Is it finally happening? After months, even years of struggle, hard work, and patience, you have finally been offered a chance to live overseas and experience a once-in-a-lifetime adventure. After you have shared the good news with everyone in your circle, the nerves have started to creep in. As exciting a prospect as it is to throw all your things in the luggage and move across the world, the preparation can be overwhelming and complicated. However, fret not, if you start preparing early, you will find it manageable.
Moving abroad involves a lot of preparations and steps to take to get everything done such as visas, health care, job-hunting, and other support systems you need when you start to live in a new place. So, make sure you know all the necessities when you move overseas, whether it is moving across a country border or to an entirely unfamiliar country.
Moving to Russia
Russia is a country full of traditional and historical values and also Western influences. Although Russia is quite popular among expatriate, settling down there can be quite difficult. Moving to Russia is relatively challenging. It is not just because the expatriate needs to choose their future hometown but also because they need to negotiate the complicated visa regulations.
If you really want to move to Russia, you may experience frustrations which include a difficult language adjustment, bureaucracy, and extreme weather conditions. However, the cities in Russia nonetheless offer an appealing lifestyle with its rich arts and culture scene and active social life.
Also, becoming a Russian from scratch and accepting the fact that you have to be a greenhorn for a while is quite an experience. Jumping into one adventure to another, you may have to quit some of your habits that have been seated and fast-grown into your subconscious, daily activity somewhere along the way.
In this article, I have rounded up some tips to relocate. So, are you interested in moving to Russia? The preparations to be expatriate below will surely help you.
This kind of permit regulation can either be slightly complicated or a bureaucratic nightmare. However, with the right preparation and a good deal of patience, it can be manageable.
There are two most relevant visa types for expatriate in Russia and each with a distinct purpose and its own regulations as follow:
- Business visa: It is for business-related travel to Russia, such as professional consultations, congresses, presentations, or contract negotiations. You need this visa to attend anything of a commercial event like an auction. It is only issued upon invitation by the legal entity from within Russia and does not allow for any actual employment.
- Work visa: Obtaining this visa is the most important preparation before you actually relocate. It is actually your employer’s responsibility, but there are certain tasks that you will need to deal with yourself.
After your arrival, you need to let the local immigration authorities know about your place of residence within a week. If you have a work contract in Russia, they will carry out this task for you. Make sure you know whether it is your duty or theirs beforehand because violations against immigration regulations in Russia can have bad consequences. In some cases, it could even lead to deportation.
A lot of expatriates in Russia spend up to three years to complete their work visa for a predetermined stretch of time. However, do not worry; you will be given a temporary visitor status. Remember that you need to apply for a temporary residence permit if you want to stay in Russia beyond your initial assignment.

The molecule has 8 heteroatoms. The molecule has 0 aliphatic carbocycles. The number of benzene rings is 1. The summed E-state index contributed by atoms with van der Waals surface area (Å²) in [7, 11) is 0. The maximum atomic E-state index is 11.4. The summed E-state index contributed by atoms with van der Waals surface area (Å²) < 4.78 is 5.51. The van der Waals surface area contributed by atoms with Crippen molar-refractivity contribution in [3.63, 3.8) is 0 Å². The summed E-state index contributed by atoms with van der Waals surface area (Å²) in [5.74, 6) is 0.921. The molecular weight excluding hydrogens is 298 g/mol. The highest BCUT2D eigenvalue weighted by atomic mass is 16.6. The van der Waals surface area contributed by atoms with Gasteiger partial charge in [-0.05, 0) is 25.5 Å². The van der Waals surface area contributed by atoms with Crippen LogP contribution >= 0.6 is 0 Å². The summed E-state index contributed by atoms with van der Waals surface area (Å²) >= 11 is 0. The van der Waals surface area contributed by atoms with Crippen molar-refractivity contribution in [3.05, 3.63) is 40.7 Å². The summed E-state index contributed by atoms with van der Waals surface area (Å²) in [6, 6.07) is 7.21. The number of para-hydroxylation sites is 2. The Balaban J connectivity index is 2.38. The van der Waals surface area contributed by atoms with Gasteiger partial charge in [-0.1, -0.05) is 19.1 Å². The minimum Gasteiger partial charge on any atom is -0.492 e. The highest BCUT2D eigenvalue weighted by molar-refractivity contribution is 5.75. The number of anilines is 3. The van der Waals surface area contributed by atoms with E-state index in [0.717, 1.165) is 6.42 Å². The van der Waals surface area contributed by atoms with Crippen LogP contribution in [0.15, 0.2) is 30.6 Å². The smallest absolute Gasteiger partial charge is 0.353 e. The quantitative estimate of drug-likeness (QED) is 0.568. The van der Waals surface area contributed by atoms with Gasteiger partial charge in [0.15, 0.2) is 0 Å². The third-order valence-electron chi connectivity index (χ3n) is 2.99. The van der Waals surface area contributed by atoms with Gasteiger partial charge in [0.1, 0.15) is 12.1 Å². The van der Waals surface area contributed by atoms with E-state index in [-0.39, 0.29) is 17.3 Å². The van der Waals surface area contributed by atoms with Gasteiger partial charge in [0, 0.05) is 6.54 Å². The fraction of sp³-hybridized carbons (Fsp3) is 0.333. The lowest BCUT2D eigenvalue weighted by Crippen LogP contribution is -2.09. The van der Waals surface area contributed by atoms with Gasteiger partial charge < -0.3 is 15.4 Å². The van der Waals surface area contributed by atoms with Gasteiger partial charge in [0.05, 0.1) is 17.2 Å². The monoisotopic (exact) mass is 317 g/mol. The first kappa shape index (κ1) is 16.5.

As with many other bureaucratic processes in Russia, this process is a rather intricate thing for which you may need professional assistance. Fortunately, relocation and immigration agencies usually provide legal advice and practical help to help expatriates throughout the major hotspots in Russia. However, you need to make sure that your chosen agency is experienced and reputable.
Culture shock is a common reaction to being in a new environment. Although Russia has been known worldwide, it is still a very foreign environment for most expatriates. Your stress levels may rise as you try your best to adapt to the new environment. You may have difficulties to know the cities, the language, and all other little things.
Culture shock usually consists of three phases. The first phase is when everything seems new and exciting. You will have a huge urge to discover everything in euphoric delight and the foreign culture seems extraordinary. The second phase is when you start to notice differences and there will be some aspects of culture that annoy you. Homesickness usually happens in this phase and at times, you may feel like giving up and even begin hating the culture. The third phase is the adjustment. You finally manage to balance the pros and cons of foreign culture and accept the differences. You also feel more like yourself and begin to feel at home.
So, how do you cope with culture shock quickly? Here are the answers:
- Think of your new surrounding as a challenge that has to be overcome. Many expatriates come back happier with their eyes open due to the new experiences they gain.
- Do not isolate yourself because you are not alone. There are many other expatriates going through the same phases of culture shock. Try to reach people out and learn the language so that you can communicate better with the locals.
- Keep your day-to-day experience in a blog or journal because writing helps you overcome the frustration are experiencing.
- Keep yourself busy so that you will not miss home as much when you have a lot of things to do.
So, are you interested in moving to Russia? The preparations to be expatriate above will surely help you to adjust to the new environment.